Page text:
The first two trimesters of Martha Gurzick’s pregnancy with twin
boys had progressed normally. But several weeks into her third trimester,
all that changed.
At a routine prenatal appointment in March, Martha had a Fetal fibronectin
(fFN) test to assess her risk for pre-term delivery. The test showed that
Martha was at-risk to deliver the twins early. A healthcare professional
herself, Martha knew that the results of an fFN test do not always predict
an early delivery with 100 percent certainty. However, in the event the
test proved accurate, Martha was given a shot of sterioids to help speed
up the babies’ lung development.
On the evening of March 28, 2015, Martha and her husband David Gurzick,
a professor at Hood College, were attending a retirement dinner at Coblentz
Hall for President Ron Volpe. Although the couple were concerned that
the twins might arrive ahead of schedule, they continued to tell those
who inquired that the babies were due “the day after graduation,” on May 17th.
However, at 2:00 A.M. the following morning, the beginnings of that possible
early delivery the fFN test had predicted became a reality. When Martha’s
water broke, the couple went immediately for FMH. The implications were
obvious: Martha would need to deliver the babies within 24 hours. And
at just 30 weeks and 4 days gestational age, the newborns were going to
need immediate care and support from the hospital’s Billy Miller
Neonatal Intensive Care Unit (NICU).
After checking into The BirthPlace, Martha was given an epidural. As sometimes
happens, the anesthetic slowed her labor down, allowing her obstetrician
to give Martha another injection of steroids to help with the babies’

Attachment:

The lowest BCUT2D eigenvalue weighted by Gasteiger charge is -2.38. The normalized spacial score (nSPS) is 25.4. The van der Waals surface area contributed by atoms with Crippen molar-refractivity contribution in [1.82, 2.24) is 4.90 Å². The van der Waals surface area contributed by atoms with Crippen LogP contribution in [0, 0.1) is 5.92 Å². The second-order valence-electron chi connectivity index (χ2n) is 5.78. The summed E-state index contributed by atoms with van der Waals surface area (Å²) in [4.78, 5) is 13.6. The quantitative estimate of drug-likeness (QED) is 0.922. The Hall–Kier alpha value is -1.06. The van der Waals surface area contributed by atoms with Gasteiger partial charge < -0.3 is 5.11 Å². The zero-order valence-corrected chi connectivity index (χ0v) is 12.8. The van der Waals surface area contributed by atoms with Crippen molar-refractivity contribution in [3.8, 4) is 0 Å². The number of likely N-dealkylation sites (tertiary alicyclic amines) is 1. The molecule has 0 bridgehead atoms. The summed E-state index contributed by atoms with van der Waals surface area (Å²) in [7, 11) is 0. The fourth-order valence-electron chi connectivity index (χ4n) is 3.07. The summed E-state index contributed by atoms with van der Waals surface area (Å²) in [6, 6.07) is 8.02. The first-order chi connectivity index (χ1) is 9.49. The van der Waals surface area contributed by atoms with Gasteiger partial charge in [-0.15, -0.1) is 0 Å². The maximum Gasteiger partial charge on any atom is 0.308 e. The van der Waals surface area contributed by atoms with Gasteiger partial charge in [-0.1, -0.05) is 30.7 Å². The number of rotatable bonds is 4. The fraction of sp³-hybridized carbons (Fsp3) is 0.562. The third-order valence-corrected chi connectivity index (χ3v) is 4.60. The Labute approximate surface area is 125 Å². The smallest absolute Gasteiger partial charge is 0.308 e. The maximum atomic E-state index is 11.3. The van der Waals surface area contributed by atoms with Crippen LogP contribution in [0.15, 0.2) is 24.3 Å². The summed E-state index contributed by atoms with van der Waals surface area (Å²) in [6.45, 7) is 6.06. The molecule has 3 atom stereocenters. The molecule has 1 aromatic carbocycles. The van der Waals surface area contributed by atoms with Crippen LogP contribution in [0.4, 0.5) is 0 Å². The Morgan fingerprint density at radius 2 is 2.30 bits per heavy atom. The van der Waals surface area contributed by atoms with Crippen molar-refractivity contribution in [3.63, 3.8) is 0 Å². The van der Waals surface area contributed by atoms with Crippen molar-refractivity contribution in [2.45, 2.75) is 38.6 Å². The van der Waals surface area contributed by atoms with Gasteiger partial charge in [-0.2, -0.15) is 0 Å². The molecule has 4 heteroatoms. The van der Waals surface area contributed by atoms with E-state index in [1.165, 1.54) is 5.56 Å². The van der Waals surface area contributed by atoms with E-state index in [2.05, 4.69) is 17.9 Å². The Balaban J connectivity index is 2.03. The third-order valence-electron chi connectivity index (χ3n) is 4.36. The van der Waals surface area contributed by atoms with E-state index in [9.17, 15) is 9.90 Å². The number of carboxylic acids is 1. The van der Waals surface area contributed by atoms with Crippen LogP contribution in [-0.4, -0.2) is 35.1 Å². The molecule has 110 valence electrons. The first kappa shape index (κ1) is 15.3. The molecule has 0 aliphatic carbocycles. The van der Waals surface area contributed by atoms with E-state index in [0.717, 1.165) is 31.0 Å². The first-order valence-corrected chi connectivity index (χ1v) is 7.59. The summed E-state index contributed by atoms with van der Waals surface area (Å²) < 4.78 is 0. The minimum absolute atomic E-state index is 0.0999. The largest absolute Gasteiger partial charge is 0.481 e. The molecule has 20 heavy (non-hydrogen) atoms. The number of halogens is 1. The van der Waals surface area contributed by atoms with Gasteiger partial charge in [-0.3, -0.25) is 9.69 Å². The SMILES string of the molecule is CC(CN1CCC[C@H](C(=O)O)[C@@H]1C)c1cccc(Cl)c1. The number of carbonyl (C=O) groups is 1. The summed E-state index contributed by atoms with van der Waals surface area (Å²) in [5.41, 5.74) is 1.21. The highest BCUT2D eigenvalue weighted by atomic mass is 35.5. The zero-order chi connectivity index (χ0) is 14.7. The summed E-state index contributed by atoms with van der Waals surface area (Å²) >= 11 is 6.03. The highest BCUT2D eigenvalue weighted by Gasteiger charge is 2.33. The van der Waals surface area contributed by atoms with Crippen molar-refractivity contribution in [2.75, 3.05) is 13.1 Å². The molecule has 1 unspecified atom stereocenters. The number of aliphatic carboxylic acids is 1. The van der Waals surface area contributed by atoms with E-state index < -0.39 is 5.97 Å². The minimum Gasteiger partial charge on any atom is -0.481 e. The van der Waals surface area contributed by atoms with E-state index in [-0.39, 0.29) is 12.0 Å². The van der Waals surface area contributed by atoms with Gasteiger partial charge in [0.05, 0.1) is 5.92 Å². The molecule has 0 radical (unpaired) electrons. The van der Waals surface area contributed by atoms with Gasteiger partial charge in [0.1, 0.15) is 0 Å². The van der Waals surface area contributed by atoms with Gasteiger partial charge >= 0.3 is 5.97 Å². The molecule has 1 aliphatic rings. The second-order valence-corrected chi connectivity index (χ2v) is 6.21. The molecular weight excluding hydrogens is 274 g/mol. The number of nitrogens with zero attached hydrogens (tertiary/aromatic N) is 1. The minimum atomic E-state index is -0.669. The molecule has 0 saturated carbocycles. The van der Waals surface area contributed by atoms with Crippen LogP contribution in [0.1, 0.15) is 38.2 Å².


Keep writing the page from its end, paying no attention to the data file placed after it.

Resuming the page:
“Before and during the delivery, David and I were surrounded by wonderful
care,” said Martha. “A team made up of staff from both The
BirthPlace and the NICU were right there—and everyone was fully
focused on the four of us.” Nineteen hours later, Chandler, the
older of the Gurzick twins, arrived at just over two pounds. Seventeen
minutes later, Alexander made his debut, tipping the scales at three pounds,
Because it was many weeks before Chandler and Alexander could go home,
the Gurzicks say that the care their family received after the delivery
was just as important.
“For eight weeks, the NICU was our second home,” said David.
“The staff embraced us fully, and welcomed us as an important part
of our sons’ care team. They taught us how to meet their physical
needs, and just as importantly, guided us in the best ways to comfort
and soothe them. By the time we were able to bring the boys home, we felt
completely prepared to take care of them.”
According to Mother-Baby Service Line Director Katherine Murray, in the
past, tiny patients like Chandler and Alexander Gurzick had to be flown
to Baltimore or Washington, D.C. hospitals for care. “This meant
that families were separated from one another and their support networks
at a very stressful time,” she said. “Having a Level III Neonatal
Intensive Care Unit at FMH has given families who deliver at The BirthPlace
the peace of mind that comes from knowing that this high level of neonatal
intensive care is available to their newborns on site in the rare event
it is needed.”